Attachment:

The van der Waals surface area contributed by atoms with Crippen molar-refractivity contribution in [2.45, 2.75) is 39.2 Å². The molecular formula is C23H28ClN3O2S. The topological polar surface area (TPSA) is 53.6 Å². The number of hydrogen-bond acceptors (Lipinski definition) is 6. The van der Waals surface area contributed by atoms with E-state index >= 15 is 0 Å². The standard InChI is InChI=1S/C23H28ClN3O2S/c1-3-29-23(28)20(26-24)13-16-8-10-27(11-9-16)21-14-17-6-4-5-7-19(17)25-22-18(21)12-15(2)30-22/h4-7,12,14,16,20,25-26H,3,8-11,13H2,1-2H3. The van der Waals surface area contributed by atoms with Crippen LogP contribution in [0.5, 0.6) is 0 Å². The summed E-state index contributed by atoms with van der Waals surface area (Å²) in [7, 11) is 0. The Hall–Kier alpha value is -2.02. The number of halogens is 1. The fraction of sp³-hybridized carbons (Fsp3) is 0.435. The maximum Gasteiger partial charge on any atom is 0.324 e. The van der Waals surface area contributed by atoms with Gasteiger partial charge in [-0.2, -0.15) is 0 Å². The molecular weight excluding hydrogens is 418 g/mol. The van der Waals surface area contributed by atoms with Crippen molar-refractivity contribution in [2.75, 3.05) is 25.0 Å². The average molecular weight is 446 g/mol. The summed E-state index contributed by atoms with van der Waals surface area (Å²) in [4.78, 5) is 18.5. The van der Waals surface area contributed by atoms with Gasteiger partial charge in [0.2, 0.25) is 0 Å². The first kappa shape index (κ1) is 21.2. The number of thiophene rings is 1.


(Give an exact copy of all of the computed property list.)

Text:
The van der Waals surface area contributed by atoms with Crippen molar-refractivity contribution in [2.45, 2.75) is 39.2 Å². The molecular formula is C23H28ClN3O2S. The topological polar surface area (TPSA) is 53.6 Å². The number of hydrogen-bond acceptors (Lipinski definition) is 6. The van der Waals surface area contributed by atoms with E-state index >= 15 is 0 Å². The standard InChI is InChI=1S/C23H28ClN3O2S/c1-3-29-23(28)20(26-24)13-16-8-10-27(11-9-16)21-14-17-6-4-5-7-19(17)25-22-18(21)12-15(2)30-22/h4-7,12,14,16,20,25-26H,3,8-11,13H2,1-2H3. The van der Waals surface area contributed by atoms with Crippen LogP contribution in [0.5, 0.6) is 0 Å². The summed E-state index contributed by atoms with van der Waals surface area (Å²) in [7, 11) is 0. The Hall–Kier alpha value is -2.02. The number of halogens is 1. The fraction of sp³-hybridized carbons (Fsp3) is 0.435. The maximum Gasteiger partial charge on any atom is 0.324 e. The van der Waals surface area contributed by atoms with Gasteiger partial charge in [-0.2, -0.15) is 0 Å². The molecular weight excluding hydrogens is 418 g/mol. The van der Waals surface area contributed by atoms with Crippen molar-refractivity contribution in [2.75, 3.05) is 25.0 Å². The average molecular weight is 446 g/mol. The summed E-state index contributed by atoms with van der Waals surface area (Å²) in [4.78, 5) is 18.5. The van der Waals surface area contributed by atoms with Gasteiger partial charge in [0.2, 0.25) is 0 Å². The first kappa shape index (κ1) is 21.2. The number of thiophene rings is 1.